Will Hong Kong Become a Has-Been?

There has been buzz lately in Asia that Hong Kong may become a has-been. As the global financial crisis gathered speed last year, Hong Kong looked relatively well insulated from the crashing markets because its banks were not heavily exposed to credit default swaps and all those other funky instruments. But the buzz is about changing politics, not markets. In April, Chinese officials announced firmly that they would like to see Shanghai become a global financial center by 2020; in the same month, Premier Wen Jiabao warned that Hong Kong must raise its game or face decline. The news was chilling for many in Hong Kong, which serves as a gateway to China for investors and is almost entirely dependent on financial services. Some 60 percent of the market capitalization of the Hong Kong Stock Exchange and more than 70 percent of its daily trading is in shares of Chinese mainland firms. Many of these are large state-run enterprises—the sort that leaders in Beijing could very easily order to trade in Shanghai instead.

Beijing pushed for Shanghai to play a bigger role as a financial center back in the early 1990s. But it didn't take off then because Chinese financial capitalism was still relatively immature. Now the mainland markets in Shanghai as well as Shenzhen are more developed, major Shanghai banks having learned a lot from the experience of Hong Kong.

Shares in state-owned firms can be more freely traded, and the government is looking to create new kinds of securities. In the coming years, Beijing is expected to allow the yuan to trade more freely, which could give it a major role in international currency trading. But to allow markets to mature without completely losing control over them, Beijing needs traders that are competent, but also compliant—the sort it can reach and influence more easily in Shanghai than in Hong Kong, where market rules are still based on foreign law.

Chinese officials are also beefing up banking in Beijing, but given Shanghai's historic position as a trading center and its broader reach in finance, it will likely remain the country's key city of commerce. What's more, the fact that the Shanghai faction in government lost power a few years back when a number of politicians were taken down for corruption means that Beijing can now better police and direct the city's future development.

Finally, like most financial centers at the moment, Hong Kong is in a drastically weakened state. Amid the global crash, Hong Kong's economy contracted by 7.8 percent in the first quarter of 2009, even as China's GDP as a whole continued to grow. Now that the entire world is tipping toward Beijing's model of state regulation, China may feel emboldened to sideline this eastern redoubt of British free-market capitalism.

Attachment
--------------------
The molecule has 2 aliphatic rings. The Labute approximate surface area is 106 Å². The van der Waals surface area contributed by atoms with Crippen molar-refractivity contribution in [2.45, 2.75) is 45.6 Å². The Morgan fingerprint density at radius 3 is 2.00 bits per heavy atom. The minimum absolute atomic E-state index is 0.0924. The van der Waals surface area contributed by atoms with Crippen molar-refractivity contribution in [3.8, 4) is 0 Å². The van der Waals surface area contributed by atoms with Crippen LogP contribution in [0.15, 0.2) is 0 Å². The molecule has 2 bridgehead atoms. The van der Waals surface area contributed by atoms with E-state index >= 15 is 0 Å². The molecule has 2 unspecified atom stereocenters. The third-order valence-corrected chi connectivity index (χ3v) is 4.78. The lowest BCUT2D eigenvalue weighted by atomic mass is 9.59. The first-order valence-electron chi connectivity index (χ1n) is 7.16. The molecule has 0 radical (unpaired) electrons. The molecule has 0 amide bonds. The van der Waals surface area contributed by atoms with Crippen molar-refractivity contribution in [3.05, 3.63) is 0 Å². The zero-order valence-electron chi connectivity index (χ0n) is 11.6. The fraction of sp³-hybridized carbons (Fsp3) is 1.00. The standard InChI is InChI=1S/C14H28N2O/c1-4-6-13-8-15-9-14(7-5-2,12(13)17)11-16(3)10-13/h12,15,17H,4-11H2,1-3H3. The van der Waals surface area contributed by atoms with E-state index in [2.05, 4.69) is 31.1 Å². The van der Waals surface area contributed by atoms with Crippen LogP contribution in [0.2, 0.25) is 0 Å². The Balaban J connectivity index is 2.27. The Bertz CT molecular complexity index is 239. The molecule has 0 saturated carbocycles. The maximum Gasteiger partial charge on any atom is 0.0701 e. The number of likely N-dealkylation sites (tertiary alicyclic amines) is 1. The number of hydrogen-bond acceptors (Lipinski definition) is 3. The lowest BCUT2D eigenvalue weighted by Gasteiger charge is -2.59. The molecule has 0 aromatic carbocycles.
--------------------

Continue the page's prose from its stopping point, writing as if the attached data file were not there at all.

So Hong Kong is searching for a new role once again. The city has adapted before—it went from selling plastic flowers 50 years ago to higher levels of manufacturing to being a global financial capital. It still has the advantage of a fully convertible currency, as well as rule of law, which remains unreliable on the mainland. And last week's announcement that Charles Li, a JPMorgan banker with strong ties to the mainland, would take charge of the exchange in January was a sign that Hong Kong is trying hard to bolster its position. But with at least some of its old business likely to move to Shanghai and Beijing, the city needs to move beyond trading, and leaders know it. Speaking to the American Chamber of Commerce in Hong Kong recently, the city's current stock-exchange chief, Paul Chow, acknowledged the challenge. ÒLook back over the past five years, and compare the state of [the] mainland China market in 2003 to the current state. Substantial improvements. And what will happen in the next five years? Ten years?Ó

If Beijing has its way, the answer is clear. Yet there are still opportunities for Hong Kong to rebrand itself, perhaps as a provider of consulting services to Chinese businesses—helping less-sophisticated enterprises from the mainland figure out how to sell themselves to an international audience as they expand abroad, or as an education hub, churning out M.B.A.s to work in top Chinese and Asian businesses. Either way, it will need to deal with some of the governance problems and issues of vested interests that have plagued it in recent years. Critics say Asian tycoons are able to bend market regulations to suit their whims here, and the city has yet to deal properly with its recent minibond scandal, in which many individual investors lost their life savings after unwittingly buying Lehman Brothers' bonds through intermediaries. One of the last remaining advantages Hong Kong holds is the perception that it's still a fairer, better-governed financial capital than Shanghai. If it can't hold on to that, it will surely become, as former Chinese premier Zhu Rongji predicted a few years back, Toronto to Shanghai's New York.